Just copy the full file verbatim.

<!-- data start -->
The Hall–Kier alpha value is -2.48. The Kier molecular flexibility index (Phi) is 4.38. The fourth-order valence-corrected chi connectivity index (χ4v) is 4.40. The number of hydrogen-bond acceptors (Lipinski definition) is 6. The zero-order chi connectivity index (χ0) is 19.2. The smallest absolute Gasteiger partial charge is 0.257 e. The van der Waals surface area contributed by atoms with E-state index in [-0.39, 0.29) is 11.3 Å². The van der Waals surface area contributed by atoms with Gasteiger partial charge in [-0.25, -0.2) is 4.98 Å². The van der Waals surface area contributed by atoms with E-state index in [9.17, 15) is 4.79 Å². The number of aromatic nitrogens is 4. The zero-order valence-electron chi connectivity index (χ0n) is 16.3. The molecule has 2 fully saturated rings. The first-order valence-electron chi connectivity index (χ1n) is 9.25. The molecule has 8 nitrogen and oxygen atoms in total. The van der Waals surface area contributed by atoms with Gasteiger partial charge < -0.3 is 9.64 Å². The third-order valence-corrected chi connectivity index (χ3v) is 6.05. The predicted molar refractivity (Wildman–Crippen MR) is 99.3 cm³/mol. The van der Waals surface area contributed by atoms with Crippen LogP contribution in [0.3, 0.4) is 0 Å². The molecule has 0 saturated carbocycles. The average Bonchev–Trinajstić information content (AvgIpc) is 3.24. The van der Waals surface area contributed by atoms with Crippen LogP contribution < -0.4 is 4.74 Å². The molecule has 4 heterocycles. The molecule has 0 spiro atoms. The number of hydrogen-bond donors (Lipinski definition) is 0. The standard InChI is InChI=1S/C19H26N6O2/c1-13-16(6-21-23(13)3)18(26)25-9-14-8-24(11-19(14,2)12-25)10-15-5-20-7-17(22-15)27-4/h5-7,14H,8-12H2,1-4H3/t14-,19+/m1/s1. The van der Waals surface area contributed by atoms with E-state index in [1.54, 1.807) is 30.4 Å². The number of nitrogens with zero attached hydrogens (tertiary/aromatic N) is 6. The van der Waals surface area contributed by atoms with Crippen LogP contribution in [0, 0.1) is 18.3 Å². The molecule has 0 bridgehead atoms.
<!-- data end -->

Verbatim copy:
The Hall–Kier alpha value is -2.48. The Kier molecular flexibility index (Phi) is 4.38. The fourth-order valence-corrected chi connectivity index (χ4v) is 4.40. The number of hydrogen-bond acceptors (Lipinski definition) is 6. The zero-order chi connectivity index (χ0) is 19.2. The smallest absolute Gasteiger partial charge is 0.257 e. The van der Waals surface area contributed by atoms with E-state index in [-0.39, 0.29) is 11.3 Å². The van der Waals surface area contributed by atoms with Gasteiger partial charge in [-0.25, -0.2) is 4.98 Å². The van der Waals surface area contributed by atoms with E-state index in [9.17, 15) is 4.79 Å². The number of aromatic nitrogens is 4. The zero-order valence-electron chi connectivity index (χ0n) is 16.3. The molecule has 2 fully saturated rings. The first-order valence-electron chi connectivity index (χ1n) is 9.25. The molecule has 8 nitrogen and oxygen atoms in total. The van der Waals surface area contributed by atoms with Gasteiger partial charge < -0.3 is 9.64 Å². The third-order valence-corrected chi connectivity index (χ3v) is 6.05. The predicted molar refractivity (Wildman–Crippen MR) is 99.3 cm³/mol. The van der Waals surface area contributed by atoms with Crippen LogP contribution in [0.3, 0.4) is 0 Å². The molecule has 0 saturated carbocycles. The average Bonchev–Trinajstić information content (AvgIpc) is 3.24. The van der Waals surface area contributed by atoms with Crippen LogP contribution < -0.4 is 4.74 Å². The molecule has 4 heterocycles. The molecule has 0 spiro atoms. The number of hydrogen-bond donors (Lipinski definition) is 0. The standard InChI is InChI=1S/C19H26N6O2/c1-13-16(6-21-23(13)3)18(26)25-9-14-8-24(11-19(14,2)12-25)10-15-5-20-7-17(22-15)27-4/h5-7,14H,8-12H2,1-4H3/t14-,19+/m1/s1. The van der Waals surface area contributed by atoms with E-state index in [1.54, 1.807) is 30.4 Å². The number of nitrogens with zero attached hydrogens (tertiary/aromatic N) is 6. The van der Waals surface area contributed by atoms with Crippen LogP contribution in [0, 0.1) is 18.3 Å². The molecule has 0 bridgehead atoms.